Committee. The claimants posited that ADB had breached its operational policies and procedures in formulating and processing the project and that this had resulted in material adverse effects on Chashma inhabitants. The issues raised included project-induced flooding and involuntary resettlement; inadequate compensation for loss of land, other assets, and livelihoods; adverse impacts on traditional rod kohi farmers; and insufficient information for, consultation with, and participation of intendeded beneficiaries. ADB’s Response The Inspection Panel began its investigations in 2003. It examined the request, ADB Management’s response, and projectrelated documents. It also conducted personal interviews with individuals au fait with the project, i.e., present and former ADB staff, consultants, government officials, the Chairman of the Grievance Redress and Settlement Committee, the claimants, and villagers. By August 2004, the Board had approved the Inspection Panel’s recommendations and instructed the Compliance Review Panel to monitor the implementation of the said recommendations. These recommendations—numbering 16 remedial actions directly related to the project and two more general in nature— were designed to bring the project back into compliance and address concerns raised by the claimants, including providing domestic water supply for landless communities using ground and canal water; completing tail watercourses; improving access by local communities; and preparing an Environmental Management Plan. The recommendations became the basis of the panel’s compliance monitoring. After 5 years of monitoring, the panel concluded that ADB had substantially complied with the recommendations. Taking into account the limitations imposed by the security situation in situ, the panel recommended that no further monitoring was necessary.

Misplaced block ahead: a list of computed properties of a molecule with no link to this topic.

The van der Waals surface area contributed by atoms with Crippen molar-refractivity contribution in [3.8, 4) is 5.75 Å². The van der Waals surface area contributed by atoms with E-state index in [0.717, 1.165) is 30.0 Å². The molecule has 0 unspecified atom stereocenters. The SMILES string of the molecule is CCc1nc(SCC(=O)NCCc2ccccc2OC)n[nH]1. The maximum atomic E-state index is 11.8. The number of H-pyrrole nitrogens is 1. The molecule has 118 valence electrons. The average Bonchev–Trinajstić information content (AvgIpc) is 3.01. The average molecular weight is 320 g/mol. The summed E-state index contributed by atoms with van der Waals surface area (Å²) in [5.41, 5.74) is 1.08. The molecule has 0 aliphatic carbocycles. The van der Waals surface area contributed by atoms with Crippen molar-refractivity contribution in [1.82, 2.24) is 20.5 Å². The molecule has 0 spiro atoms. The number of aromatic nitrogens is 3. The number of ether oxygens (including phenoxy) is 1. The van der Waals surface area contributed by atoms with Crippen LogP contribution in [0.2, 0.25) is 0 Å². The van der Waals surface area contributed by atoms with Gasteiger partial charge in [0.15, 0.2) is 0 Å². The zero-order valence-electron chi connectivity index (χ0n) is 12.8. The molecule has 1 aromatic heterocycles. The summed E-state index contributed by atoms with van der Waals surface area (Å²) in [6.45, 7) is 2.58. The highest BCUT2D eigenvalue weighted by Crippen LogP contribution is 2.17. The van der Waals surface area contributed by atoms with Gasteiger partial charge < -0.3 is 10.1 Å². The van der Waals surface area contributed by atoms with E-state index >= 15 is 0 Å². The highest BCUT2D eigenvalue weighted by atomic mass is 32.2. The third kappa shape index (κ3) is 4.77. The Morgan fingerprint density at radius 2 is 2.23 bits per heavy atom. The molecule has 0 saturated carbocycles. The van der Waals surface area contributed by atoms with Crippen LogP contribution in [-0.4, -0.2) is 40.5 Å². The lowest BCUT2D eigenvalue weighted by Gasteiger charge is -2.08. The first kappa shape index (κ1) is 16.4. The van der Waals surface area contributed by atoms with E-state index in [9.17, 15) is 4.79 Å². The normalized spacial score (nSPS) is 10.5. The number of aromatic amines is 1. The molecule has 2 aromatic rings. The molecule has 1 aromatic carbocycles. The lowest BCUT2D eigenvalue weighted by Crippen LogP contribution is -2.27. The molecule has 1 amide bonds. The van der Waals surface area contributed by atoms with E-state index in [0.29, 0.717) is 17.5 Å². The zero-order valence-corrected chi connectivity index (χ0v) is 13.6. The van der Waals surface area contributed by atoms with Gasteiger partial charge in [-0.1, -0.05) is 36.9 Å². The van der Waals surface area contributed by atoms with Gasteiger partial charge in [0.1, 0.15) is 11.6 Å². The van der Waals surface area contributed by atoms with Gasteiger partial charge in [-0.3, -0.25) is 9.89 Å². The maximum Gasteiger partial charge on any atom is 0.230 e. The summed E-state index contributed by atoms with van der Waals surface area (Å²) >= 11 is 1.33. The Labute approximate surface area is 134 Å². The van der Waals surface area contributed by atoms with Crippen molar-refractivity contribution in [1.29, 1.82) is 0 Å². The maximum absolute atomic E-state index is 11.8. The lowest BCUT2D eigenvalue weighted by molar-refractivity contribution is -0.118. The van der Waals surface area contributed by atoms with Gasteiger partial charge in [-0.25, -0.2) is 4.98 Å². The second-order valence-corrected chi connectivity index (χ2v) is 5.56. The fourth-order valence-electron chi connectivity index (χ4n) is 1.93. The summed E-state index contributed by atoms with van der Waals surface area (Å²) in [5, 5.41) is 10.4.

This Knowledge Showcase is based on a case study provided by ADB’s Office of the Compliance Review Panel.

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Learning from Experience
The panel considered that ADB’s actions, including regular monitoring by the panel, contributed to bringing the project into compliance. Insights included: Importance of Early Compliance: The most effective approach to compliance is for ADB Management to specifically address the implementation of ADB’s environmental and social safeguards at the earliest stages of a project. The fact that inspection was carried out in the later phases of the third stage of the project made its return to full compliance difficult and costly. By then, much of the work had already been completed so the corrective measures recommended by the Inspection Panel were difficult to integrate into the overall project design, much more implement. Monitoring of General Recommendations: To support the principle of compliance review, the panel may need to issue general recommendations for improving policy compliance and accountability. However, these recommendations should be directly related to compliance and not impinge upon standard project administration rules and procedures. The panel is to propose general recommendations to the Board only when they are warranted by the compliance review. Also, the panel may not necessarily monitor general policy recommendations as part of the annual monitoring. Monitoring Project-Specific Recommendations: The Board also approved project-specific recommendations that the panel considered justified, though some were directed more at improving project implementation and administration than at